Friday, September 25, 2015

NO TOMORROW by Jake Hinkson

"A couple of dreams are all I have left. So dream a little, just for me."
Jake Hinkson is one of the only crime writers today that really nails the feel of old pulp fiction. His work feels perfect for a tiny paperback with some steamy cover art by Robert McGinnis or Robert E. Schulz and a little Gold Medal logo on the corner. This novel felt even more like an old Gold Medal pulp than his others I've read so far (haven't read The Big Ugly yet), possibly due to it's period setting.

The story takes place in 1947 and follows a woman named William "Billie" Dixon (she was given her father's name by her mother as a big fuck-you to the no-good bastard), who works for one of the Poverty Row B-movie studios in Hollywood, tasked with traveling to small country towns to peddle movie masterpieces like this one: 
It's pretty mind-numbing work but things get a bit more interesting when she rides into a tiny Ozark town and falls for the bored wife of the town's blind preacher. This can't end well, can it?

Something I really appreciated about this story was how Hinkson treated Billie's homosexuality. Similar books that take place in the 40's would have either handled it luridly, with pulpy, erotic overtones, or would have handled it with a precious, romantic touch, illustrating Billie's bravery and desire to follow her heart during a time of persecution. But Hinkson does neither. Instead, Billie just is who she is, a lover of women and a habitual heartbreaker, and Hinkson doesn't really dwell on it; that's not what the book is about. Also, I loved the characters of Lucy and Eustace, the brother/sister sheriff duo, Billie's relationship with them, and the subtle way that Hinkson develops it. The Lucy/Eustace/Billie relationship is one of my favorite aspect of all of Hinkson's work so far.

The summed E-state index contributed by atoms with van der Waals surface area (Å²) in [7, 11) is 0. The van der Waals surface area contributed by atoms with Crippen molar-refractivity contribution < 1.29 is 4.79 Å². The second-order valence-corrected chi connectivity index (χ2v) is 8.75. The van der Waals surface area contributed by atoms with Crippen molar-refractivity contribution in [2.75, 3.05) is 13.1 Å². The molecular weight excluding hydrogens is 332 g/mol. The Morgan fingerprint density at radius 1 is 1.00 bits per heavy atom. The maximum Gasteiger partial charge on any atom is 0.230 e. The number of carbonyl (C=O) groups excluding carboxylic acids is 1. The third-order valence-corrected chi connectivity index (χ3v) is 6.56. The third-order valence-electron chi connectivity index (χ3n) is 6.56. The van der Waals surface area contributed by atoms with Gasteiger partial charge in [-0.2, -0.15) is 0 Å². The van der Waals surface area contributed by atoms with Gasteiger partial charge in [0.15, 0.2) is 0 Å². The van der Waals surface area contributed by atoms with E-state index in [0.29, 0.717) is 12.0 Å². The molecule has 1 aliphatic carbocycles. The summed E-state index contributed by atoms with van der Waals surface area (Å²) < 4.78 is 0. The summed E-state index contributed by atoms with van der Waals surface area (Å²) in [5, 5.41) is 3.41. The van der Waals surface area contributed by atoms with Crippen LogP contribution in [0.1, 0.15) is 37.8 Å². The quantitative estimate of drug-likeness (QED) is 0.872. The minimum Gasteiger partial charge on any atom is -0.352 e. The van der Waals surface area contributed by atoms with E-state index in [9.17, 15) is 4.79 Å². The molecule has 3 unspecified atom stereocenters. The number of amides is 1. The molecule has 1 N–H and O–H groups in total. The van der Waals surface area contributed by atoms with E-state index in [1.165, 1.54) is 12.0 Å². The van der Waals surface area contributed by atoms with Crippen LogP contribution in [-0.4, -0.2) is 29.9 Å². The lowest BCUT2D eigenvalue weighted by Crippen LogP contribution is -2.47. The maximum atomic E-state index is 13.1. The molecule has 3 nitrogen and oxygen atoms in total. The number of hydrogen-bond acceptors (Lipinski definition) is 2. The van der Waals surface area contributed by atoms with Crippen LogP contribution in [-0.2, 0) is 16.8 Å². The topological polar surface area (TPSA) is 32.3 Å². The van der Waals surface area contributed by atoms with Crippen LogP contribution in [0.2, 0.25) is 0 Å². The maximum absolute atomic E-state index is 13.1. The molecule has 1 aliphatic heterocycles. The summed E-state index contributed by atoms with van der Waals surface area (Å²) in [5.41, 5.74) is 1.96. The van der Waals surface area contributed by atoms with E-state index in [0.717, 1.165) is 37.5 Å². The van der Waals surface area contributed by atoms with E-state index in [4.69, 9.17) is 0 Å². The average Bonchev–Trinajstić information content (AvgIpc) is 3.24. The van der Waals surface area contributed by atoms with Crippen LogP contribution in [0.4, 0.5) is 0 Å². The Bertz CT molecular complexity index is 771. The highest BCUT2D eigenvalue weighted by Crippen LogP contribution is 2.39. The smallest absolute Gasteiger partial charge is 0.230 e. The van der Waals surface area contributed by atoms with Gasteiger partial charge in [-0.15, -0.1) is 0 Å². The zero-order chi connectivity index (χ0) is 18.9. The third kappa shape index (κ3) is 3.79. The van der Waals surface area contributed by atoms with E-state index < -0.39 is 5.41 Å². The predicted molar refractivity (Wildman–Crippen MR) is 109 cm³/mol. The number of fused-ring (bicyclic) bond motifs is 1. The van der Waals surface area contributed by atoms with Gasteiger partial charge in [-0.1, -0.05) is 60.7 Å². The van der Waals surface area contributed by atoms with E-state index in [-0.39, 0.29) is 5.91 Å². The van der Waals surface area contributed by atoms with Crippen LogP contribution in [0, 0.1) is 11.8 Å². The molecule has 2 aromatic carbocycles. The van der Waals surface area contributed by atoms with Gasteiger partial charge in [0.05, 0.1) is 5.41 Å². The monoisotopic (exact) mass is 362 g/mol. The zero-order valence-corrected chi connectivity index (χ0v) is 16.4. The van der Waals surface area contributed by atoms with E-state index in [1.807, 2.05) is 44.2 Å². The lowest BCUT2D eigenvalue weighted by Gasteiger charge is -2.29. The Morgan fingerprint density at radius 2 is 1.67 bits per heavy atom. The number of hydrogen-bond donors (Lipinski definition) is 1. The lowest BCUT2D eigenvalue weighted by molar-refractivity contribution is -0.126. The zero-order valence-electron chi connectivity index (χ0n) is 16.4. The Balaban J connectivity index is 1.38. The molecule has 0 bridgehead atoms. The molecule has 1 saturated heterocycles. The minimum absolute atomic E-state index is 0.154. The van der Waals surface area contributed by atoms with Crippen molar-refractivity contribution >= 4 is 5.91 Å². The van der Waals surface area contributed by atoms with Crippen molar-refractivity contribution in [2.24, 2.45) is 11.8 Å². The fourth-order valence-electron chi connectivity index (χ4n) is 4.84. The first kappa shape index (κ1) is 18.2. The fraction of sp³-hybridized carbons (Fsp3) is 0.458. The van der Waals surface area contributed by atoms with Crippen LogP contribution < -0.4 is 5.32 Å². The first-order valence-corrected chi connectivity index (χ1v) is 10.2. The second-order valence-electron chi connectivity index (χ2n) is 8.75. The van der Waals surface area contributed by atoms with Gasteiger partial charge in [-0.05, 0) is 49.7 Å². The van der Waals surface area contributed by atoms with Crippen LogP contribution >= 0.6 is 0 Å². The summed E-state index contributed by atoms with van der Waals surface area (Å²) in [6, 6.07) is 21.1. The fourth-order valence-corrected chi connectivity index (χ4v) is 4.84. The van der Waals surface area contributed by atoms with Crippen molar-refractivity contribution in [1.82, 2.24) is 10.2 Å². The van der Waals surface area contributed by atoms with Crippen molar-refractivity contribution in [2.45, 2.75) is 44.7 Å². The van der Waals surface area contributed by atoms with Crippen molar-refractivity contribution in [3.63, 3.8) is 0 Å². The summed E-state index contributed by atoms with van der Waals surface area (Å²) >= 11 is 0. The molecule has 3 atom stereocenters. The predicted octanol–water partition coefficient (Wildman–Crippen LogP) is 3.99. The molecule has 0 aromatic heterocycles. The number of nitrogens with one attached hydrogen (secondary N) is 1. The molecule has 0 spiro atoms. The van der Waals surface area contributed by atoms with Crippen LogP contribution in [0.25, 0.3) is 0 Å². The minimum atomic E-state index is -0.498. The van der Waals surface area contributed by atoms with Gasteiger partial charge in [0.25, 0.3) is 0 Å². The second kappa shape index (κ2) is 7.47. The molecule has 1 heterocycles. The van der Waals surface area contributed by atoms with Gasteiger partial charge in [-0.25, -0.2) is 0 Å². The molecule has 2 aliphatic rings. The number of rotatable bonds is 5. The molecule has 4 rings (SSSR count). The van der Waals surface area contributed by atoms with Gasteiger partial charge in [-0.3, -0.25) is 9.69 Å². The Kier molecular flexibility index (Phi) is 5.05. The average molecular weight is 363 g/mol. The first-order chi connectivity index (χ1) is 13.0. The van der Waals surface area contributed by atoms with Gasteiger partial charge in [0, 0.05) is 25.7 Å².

But, alas, this novel isn't as completely awesome as others by Hinkson. The first two-thirds of the novel were great and featured the same skilled writing I love from the author, but the final act suffers a bit from what I thought was a big drop in momentum. While I love where he ultimately takes Billie's character, there came a point where it seemed like I turned into just a patient observer as the story strolled along to an ending that I knew was coming but hoping that there might be some surprises along the way. And while the ending was fairly satisfying, the last act never matched the plot strength of the rest of the book. But hey, a less-than-stellar Hinkson book is still better than a lot of the stuff out there now. 

The novel is ultimately about the unrealistic, romantic expectations and ideals that we all have, but how those ideals come with a price and real life is never the fairy tale that we expect. It's also about how we tragically miss real, genuine opportunities in our lives because of these expectations. Don't make this one your first book by the author, but if you're a fan of his other work, it's a solid addition!


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